Wednesday, April 18, 2018 || By Michael Romain || @maywoodnews
Featured image: Miguel Magallanes, the owner of Magallanes Tacos in Maywood. | VFP
Miguel Magallanes and his family-owned taqueria was a hit among attendees at Maywood Fest last year.
Now, the family is hoping to leverage that success with their own brick-and-mortar storefront, which opened about a month ago at 620 S. 5th Ave. in Maywood.
On April 18, village officials were on hand to formally welcome the opening of Magallanes Tacos with a brief ribbon-cutting ceremony.
Maywood Trustee Anthony Sanchez helped entice the family to turn their taco catering enterprise into a physical restaurant in the village.
Sanchez said that he once hired the Magallanes to cater a gathering at his home, which prompted him to invite them to Maywood Fest. The trustee said that taco catering is an increasingly popular trend in the Hispanic community.
Village officials and employees of Magallanes Tacos in Maywood during a ceremonial ribbon-cutting. | VFP
Sanchez said that he persuaded the family to buck that trend by selling them on Maywood — “an evolving community.”
Miguel’s son, Rafael, 23, may not have needed too much persuasion. He and his family has roots in Proviso Township. Rafael said that he grew up in Maywood and graduated from Proviso East High School. The family currently lives in Bellwood.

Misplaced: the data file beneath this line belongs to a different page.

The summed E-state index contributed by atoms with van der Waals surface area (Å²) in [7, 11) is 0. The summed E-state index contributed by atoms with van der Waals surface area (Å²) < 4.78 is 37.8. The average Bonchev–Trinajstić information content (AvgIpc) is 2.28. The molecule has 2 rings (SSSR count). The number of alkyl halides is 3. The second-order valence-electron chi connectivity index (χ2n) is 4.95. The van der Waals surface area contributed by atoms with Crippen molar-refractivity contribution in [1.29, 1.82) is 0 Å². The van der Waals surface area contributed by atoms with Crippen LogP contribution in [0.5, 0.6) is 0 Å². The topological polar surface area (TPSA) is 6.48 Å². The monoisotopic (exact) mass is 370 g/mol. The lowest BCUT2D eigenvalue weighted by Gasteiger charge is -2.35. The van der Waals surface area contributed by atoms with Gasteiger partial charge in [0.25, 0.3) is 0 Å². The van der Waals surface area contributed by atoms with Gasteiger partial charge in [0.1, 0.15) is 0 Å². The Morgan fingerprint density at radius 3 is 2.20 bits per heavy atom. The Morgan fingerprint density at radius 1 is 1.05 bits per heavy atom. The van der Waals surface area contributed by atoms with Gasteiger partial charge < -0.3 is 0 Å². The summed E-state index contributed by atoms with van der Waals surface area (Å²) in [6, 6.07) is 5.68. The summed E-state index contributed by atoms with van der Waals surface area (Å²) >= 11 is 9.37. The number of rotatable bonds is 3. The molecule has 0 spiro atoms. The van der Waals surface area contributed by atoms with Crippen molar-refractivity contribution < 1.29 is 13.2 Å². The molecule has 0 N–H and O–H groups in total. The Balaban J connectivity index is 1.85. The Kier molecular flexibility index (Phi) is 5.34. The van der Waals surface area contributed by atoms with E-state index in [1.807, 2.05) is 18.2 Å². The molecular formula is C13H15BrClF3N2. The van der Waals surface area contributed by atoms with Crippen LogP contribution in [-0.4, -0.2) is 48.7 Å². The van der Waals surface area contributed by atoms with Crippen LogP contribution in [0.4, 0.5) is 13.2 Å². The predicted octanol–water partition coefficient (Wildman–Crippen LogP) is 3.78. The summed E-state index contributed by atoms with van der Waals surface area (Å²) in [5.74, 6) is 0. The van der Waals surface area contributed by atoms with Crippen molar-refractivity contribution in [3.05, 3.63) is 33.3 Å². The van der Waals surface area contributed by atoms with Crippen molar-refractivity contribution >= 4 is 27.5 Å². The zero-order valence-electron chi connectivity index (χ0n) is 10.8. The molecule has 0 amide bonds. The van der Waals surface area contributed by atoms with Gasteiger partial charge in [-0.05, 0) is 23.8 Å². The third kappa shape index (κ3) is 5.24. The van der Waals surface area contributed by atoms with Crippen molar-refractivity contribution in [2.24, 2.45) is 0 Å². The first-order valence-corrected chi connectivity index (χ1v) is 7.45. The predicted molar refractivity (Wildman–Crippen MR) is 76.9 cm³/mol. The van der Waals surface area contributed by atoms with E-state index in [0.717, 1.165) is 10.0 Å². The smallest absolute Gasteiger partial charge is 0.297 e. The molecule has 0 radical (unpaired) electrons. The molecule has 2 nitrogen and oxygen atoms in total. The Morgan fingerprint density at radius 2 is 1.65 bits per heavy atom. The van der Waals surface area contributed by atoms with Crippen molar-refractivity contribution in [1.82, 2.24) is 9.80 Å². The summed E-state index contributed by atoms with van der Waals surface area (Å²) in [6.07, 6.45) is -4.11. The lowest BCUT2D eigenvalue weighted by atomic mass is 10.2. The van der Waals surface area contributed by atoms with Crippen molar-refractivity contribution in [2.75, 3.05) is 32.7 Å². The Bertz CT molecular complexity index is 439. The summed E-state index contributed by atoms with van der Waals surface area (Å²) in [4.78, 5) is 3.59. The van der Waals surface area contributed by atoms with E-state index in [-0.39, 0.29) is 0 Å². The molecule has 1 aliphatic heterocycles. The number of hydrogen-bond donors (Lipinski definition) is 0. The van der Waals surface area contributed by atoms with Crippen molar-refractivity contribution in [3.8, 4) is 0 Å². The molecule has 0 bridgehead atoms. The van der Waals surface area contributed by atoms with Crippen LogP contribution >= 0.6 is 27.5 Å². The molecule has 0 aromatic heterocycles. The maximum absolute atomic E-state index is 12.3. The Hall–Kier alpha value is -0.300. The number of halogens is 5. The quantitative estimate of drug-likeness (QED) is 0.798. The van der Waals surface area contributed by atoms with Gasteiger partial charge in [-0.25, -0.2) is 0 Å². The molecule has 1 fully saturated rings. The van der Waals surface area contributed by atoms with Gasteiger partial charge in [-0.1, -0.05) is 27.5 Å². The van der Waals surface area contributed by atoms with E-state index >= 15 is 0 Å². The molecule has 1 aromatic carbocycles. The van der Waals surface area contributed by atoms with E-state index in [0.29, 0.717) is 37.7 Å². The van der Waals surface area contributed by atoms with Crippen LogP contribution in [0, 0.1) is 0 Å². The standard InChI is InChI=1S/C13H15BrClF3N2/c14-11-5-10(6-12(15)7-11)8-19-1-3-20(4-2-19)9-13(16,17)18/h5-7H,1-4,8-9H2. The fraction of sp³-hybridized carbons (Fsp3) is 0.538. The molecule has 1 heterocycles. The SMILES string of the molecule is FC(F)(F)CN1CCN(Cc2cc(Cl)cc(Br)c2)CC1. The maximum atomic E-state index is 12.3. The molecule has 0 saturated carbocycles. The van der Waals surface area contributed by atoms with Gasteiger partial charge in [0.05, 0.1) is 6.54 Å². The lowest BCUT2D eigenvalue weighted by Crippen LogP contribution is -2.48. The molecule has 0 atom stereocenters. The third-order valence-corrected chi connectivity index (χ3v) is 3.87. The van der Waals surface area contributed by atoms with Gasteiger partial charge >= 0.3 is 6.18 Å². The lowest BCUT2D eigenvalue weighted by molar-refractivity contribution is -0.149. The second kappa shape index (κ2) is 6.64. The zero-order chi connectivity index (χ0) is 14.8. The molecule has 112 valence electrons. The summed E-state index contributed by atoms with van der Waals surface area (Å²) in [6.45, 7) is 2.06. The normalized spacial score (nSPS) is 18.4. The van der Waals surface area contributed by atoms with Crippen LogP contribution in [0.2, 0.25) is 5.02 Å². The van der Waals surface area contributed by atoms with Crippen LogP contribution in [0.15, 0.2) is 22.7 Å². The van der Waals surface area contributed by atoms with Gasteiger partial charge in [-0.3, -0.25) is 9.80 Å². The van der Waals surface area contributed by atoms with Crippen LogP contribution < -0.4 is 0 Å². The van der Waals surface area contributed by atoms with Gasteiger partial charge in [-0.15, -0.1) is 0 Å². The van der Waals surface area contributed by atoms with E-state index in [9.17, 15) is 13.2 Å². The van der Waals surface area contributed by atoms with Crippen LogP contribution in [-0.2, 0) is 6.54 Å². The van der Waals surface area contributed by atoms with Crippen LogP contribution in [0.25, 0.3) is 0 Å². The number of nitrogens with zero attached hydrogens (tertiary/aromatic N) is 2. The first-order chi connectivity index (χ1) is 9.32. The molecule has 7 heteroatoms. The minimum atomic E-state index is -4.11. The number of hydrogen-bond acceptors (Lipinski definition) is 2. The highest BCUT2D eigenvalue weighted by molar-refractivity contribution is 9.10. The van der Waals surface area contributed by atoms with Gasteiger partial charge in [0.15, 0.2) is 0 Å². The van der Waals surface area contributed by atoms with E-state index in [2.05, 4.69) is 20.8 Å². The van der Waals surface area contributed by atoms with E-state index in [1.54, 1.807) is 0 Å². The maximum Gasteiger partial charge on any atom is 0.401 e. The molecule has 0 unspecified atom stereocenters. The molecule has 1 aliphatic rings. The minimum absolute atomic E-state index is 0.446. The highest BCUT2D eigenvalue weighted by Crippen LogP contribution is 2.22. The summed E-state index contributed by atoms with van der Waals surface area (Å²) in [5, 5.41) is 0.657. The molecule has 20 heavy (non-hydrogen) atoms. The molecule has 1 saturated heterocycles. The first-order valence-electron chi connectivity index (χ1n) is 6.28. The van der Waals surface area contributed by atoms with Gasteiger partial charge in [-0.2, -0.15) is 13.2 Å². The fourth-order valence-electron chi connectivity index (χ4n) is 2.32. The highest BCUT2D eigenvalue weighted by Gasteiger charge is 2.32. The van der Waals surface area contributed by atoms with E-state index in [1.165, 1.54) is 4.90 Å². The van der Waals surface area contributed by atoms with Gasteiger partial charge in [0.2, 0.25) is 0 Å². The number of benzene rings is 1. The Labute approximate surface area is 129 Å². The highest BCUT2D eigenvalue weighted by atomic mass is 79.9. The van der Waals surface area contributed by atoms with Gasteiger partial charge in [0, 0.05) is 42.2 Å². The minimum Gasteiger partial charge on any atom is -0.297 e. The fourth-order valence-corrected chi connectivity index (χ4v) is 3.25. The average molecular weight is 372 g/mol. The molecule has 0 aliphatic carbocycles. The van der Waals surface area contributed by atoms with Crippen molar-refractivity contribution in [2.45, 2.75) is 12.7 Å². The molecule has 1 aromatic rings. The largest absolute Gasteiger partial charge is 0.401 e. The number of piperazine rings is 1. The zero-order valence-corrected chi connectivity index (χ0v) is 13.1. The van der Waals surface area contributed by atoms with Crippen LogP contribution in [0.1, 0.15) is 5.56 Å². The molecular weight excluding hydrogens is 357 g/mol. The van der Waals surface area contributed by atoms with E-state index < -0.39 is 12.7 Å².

What sets their food apart, Rafael said, is its authenticity. Making tacos practically runs in the family. Miguel’s father and brother also make tacos. The Magallanes come from Zacatecas, Mexico — a state in the north-central part of the country.
The Mexican state has a strong presence in the United States, and the Chicago area in particular. For the last three years, the popular Zacatecano Fest — an annual cultural celebration hosted by the nonprofit Federation of United Clubs from Zacatecas — has been held in Maywood.
Magallanes Tacos opened roughly a month ago, employees said. | VFP
Rafael said that his family plans to have a presence at this year’s event, and he’s confident they’ll return to Maywood Fest, where they’ll sell their original tortillas (“they’re not as big as the regular ones”) and their homemade seasonings (“those are not ordered in”).
Even the chorizo, or Mexican sausage, is homemade, said Sanchez, who is a big fan of the dish. The food also passes Maywood Village Manager Willie Norfleet Jr.’s authenticity test.
Before working in Maywood, Norfleet Jr. served as manager of Socorro, Texas, a city right on the Mexican border.
“It feels like being back in Socorro,” he said. “I can look at the menu and tell it’s authentic. The food is delicious.”
Sanchez said that he’s set a goal of bringing at least one business into Maywood each year he’s on the board. The trustee, who was elected last April, can check that goal off of his to-do list.
For more information on Magallanes Tacos, click here. VFP
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